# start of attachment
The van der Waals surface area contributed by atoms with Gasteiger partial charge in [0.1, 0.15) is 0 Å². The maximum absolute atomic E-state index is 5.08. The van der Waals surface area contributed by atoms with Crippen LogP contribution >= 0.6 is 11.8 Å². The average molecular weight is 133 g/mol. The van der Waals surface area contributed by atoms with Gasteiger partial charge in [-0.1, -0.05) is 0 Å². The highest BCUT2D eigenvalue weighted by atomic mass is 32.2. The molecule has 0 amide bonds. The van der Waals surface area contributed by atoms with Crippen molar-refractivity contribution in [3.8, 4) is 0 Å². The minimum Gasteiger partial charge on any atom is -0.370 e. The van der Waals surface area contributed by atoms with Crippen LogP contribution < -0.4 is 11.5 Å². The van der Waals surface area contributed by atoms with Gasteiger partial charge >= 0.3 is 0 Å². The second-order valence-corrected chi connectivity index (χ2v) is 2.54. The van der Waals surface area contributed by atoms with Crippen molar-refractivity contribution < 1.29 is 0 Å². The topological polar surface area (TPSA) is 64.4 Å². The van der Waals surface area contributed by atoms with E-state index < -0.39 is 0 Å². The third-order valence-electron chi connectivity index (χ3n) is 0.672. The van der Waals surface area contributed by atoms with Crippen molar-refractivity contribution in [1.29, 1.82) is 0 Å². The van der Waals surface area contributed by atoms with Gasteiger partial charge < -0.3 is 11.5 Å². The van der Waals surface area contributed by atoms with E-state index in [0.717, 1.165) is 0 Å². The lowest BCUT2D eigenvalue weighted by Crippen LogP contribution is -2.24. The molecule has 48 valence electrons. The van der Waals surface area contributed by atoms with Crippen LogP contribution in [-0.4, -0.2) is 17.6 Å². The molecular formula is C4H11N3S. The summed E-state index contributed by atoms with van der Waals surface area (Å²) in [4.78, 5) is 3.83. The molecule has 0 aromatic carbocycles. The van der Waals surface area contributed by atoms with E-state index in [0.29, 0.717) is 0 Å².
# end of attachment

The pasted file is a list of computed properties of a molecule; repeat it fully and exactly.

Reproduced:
The van der Waals surface area contributed by atoms with Gasteiger partial charge in [0.1, 0.15) is 0 Å². The maximum absolute atomic E-state index is 5.08. The van der Waals surface area contributed by atoms with Crippen LogP contribution >= 0.6 is 11.8 Å². The average molecular weight is 133 g/mol. The van der Waals surface area contributed by atoms with Gasteiger partial charge in [-0.1, -0.05) is 0 Å². The highest BCUT2D eigenvalue weighted by atomic mass is 32.2. The molecule has 0 amide bonds. The van der Waals surface area contributed by atoms with Crippen molar-refractivity contribution in [3.8, 4) is 0 Å². The minimum Gasteiger partial charge on any atom is -0.370 e. The van der Waals surface area contributed by atoms with Crippen LogP contribution < -0.4 is 11.5 Å². The van der Waals surface area contributed by atoms with Gasteiger partial charge >= 0.3 is 0 Å². The second-order valence-corrected chi connectivity index (χ2v) is 2.54. The van der Waals surface area contributed by atoms with Crippen molar-refractivity contribution < 1.29 is 0 Å². The topological polar surface area (TPSA) is 64.4 Å². The van der Waals surface area contributed by atoms with E-state index < -0.39 is 0 Å². The third-order valence-electron chi connectivity index (χ3n) is 0.672. The van der Waals surface area contributed by atoms with Crippen molar-refractivity contribution in [1.29, 1.82) is 0 Å². The van der Waals surface area contributed by atoms with Gasteiger partial charge < -0.3 is 11.5 Å². The van der Waals surface area contributed by atoms with E-state index in [0.717, 1.165) is 0 Å². The lowest BCUT2D eigenvalue weighted by Crippen LogP contribution is -2.24. The molecule has 48 valence electrons. The van der Waals surface area contributed by atoms with Crippen LogP contribution in [-0.4, -0.2) is 17.6 Å². The molecular formula is C4H11N3S. The summed E-state index contributed by atoms with van der Waals surface area (Å²) in [4.78, 5) is 3.83. The molecule has 0 aromatic carbocycles. The van der Waals surface area contributed by atoms with E-state index in [0.29, 0.717) is 0 Å².